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Socio-economic determinants of long-term institutionalisation in a community-dwelling elderly population

Elina Nihtila, University of Helsinki

As the public expenditure on long-term care is likely to increase with population ageing, better understanding of socioeconomic factors related to long-term institutional care is of particular interest. Using large population-based longitudinal data of the Finnish elderly (n=280662), we estimated determinants of long-term institutionalization between 1998 and 2002 with Cox proportional hazards models. High income, home ownership, possession of a car, and being married are associated with decreased risk of institutionalization. Having the right of reimbursement for drug costs of psychoses and diabetes has a strong impact on institutionalization. The relative institutionalization ratio between the lowest and the highest income quintile is 1.42 for women and 1.91 for men. These effects are largely mediated through home ownership, housing conditions, possession of a car, and chronic health conditions. These results show that the future demand of institutional care depends partly on the development of elderly income and other socio-demographic factors.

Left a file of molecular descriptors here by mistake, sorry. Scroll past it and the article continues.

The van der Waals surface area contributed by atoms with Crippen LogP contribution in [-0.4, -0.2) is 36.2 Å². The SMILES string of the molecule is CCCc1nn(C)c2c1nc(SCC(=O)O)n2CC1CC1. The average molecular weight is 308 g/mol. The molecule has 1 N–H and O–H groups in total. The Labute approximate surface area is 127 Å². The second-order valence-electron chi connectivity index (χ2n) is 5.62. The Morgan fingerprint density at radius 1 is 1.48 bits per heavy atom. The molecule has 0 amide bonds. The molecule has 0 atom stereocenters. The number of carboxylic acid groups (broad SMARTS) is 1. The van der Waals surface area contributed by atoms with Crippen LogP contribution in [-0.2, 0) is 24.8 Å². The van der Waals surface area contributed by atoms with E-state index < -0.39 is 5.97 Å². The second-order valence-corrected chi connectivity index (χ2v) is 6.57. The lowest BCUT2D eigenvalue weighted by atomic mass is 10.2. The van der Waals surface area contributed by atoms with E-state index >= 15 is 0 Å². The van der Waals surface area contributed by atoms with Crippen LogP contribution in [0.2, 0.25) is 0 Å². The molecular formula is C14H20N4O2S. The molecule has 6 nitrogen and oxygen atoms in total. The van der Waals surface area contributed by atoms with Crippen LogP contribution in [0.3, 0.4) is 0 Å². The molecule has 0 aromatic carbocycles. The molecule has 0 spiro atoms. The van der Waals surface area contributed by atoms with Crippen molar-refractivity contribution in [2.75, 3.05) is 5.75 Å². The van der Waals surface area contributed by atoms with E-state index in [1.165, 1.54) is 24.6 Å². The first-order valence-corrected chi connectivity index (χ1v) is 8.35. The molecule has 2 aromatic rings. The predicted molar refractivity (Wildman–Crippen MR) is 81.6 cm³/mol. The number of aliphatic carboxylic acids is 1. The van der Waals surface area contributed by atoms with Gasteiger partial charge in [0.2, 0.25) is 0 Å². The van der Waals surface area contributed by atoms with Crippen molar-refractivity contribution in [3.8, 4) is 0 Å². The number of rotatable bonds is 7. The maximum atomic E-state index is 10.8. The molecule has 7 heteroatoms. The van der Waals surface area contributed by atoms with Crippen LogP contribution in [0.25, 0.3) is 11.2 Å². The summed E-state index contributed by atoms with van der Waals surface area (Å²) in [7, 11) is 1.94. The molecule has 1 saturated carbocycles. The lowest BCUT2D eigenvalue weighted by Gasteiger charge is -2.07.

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Presented in Session 167: Demographic changes in developed countries: dependency and social policies